Consumers spent more on cars and in big chain stores in June, but gas prices held back retail sales.
According to the Commerce Department, retail sales in the United States rose only 0.1 percent last month. That follows a 0.1 percent decrease in May, which was the first time in 11 months that retail sales fell. Excluding automobiles, retail sales were stagnant in June.
As spring supply disruptions stemming from the Japan crisis were put to an end, auto sales increased 0.8 percent. Sales at general merchandise stores, such as Wal-Mart and Target, increased by 0.4 percent.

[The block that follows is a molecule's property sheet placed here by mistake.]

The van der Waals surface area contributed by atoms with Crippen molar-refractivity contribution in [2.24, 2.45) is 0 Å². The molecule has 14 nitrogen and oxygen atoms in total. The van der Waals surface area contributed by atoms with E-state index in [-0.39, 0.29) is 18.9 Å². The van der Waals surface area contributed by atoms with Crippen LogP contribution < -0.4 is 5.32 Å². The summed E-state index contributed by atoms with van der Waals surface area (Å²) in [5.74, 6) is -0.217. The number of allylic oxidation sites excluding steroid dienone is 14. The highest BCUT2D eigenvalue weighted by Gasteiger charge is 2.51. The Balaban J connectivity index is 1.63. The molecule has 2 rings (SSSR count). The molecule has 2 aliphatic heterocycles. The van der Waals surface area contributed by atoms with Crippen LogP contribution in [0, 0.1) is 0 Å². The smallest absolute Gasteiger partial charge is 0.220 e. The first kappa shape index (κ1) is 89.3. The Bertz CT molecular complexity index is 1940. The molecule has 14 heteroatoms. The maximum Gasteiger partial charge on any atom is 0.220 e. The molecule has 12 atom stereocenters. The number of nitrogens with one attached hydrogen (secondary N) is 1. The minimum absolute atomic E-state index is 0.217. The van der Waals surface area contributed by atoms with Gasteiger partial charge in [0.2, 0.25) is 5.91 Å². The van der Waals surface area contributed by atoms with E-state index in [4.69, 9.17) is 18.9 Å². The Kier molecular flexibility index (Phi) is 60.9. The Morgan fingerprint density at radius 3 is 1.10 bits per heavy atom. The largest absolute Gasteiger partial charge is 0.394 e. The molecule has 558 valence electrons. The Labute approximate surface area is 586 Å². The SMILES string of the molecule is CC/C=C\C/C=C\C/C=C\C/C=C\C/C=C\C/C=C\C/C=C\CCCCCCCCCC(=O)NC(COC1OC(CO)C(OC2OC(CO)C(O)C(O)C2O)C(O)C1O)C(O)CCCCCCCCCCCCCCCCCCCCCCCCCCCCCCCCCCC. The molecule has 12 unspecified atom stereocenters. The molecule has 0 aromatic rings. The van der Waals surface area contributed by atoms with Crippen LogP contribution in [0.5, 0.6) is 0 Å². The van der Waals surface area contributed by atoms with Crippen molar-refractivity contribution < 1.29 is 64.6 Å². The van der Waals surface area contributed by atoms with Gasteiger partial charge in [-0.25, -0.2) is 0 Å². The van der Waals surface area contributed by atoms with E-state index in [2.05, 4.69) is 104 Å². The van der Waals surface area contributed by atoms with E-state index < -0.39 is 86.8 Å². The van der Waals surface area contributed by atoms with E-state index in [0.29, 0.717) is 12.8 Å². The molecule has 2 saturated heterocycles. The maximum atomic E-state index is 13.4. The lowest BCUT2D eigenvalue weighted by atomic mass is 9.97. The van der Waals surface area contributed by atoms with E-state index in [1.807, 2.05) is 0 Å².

Falling gas prices pushed station sales down 1.3 percent. Consumers, however, are still paying nearly a dollar more for gas than they did a year ago. A rising unemployment rate has made many consumers more cautious about spending. The unemployment rate rose to 9.2 percent last month, the highest rate this year. The economy added just 18,000 in June, the fewest in nine months.
Analysts hope the economy will regain momentum in the second half of the year if gasoline prices moderate.
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